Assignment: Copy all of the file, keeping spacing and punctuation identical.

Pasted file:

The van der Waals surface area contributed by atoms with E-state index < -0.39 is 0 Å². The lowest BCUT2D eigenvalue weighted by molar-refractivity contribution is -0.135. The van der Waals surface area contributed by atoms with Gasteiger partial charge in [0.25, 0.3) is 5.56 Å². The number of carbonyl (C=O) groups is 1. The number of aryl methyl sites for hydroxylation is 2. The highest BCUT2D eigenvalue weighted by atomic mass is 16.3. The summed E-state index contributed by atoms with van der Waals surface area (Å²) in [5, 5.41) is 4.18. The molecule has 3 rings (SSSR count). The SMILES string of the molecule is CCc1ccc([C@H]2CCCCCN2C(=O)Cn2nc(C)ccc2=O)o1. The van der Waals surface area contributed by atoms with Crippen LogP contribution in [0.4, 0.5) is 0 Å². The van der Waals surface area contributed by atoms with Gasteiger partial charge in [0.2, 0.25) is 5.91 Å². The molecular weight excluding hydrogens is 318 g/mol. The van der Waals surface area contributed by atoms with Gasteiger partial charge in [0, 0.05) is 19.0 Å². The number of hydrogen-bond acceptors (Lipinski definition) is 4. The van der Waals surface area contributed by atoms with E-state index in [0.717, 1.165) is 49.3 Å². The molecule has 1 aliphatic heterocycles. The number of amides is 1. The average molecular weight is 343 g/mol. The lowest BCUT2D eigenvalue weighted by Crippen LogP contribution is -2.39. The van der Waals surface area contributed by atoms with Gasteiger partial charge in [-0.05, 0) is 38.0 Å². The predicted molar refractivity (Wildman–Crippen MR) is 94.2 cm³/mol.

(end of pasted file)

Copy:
The van der Waals surface area contributed by atoms with E-state index < -0.39 is 0 Å². The lowest BCUT2D eigenvalue weighted by molar-refractivity contribution is -0.135. The van der Waals surface area contributed by atoms with Gasteiger partial charge in [0.25, 0.3) is 5.56 Å². The number of carbonyl (C=O) groups is 1. The number of aryl methyl sites for hydroxylation is 2. The highest BCUT2D eigenvalue weighted by atomic mass is 16.3. The summed E-state index contributed by atoms with van der Waals surface area (Å²) in [5, 5.41) is 4.18. The molecule has 3 rings (SSSR count). The SMILES string of the molecule is CCc1ccc([C@H]2CCCCCN2C(=O)Cn2nc(C)ccc2=O)o1. The van der Waals surface area contributed by atoms with Crippen LogP contribution in [0.4, 0.5) is 0 Å². The van der Waals surface area contributed by atoms with Gasteiger partial charge in [0.2, 0.25) is 5.91 Å². The molecular weight excluding hydrogens is 318 g/mol. The van der Waals surface area contributed by atoms with Gasteiger partial charge in [0, 0.05) is 19.0 Å². The number of hydrogen-bond acceptors (Lipinski definition) is 4. The van der Waals surface area contributed by atoms with E-state index in [0.717, 1.165) is 49.3 Å². The molecule has 1 aliphatic heterocycles. The number of amides is 1. The average molecular weight is 343 g/mol. The lowest BCUT2D eigenvalue weighted by Crippen LogP contribution is -2.39. The van der Waals surface area contributed by atoms with Gasteiger partial charge in [-0.05, 0) is 38.0 Å². The predicted molar refractivity (Wildman–Crippen MR) is 94.2 cm³/mol.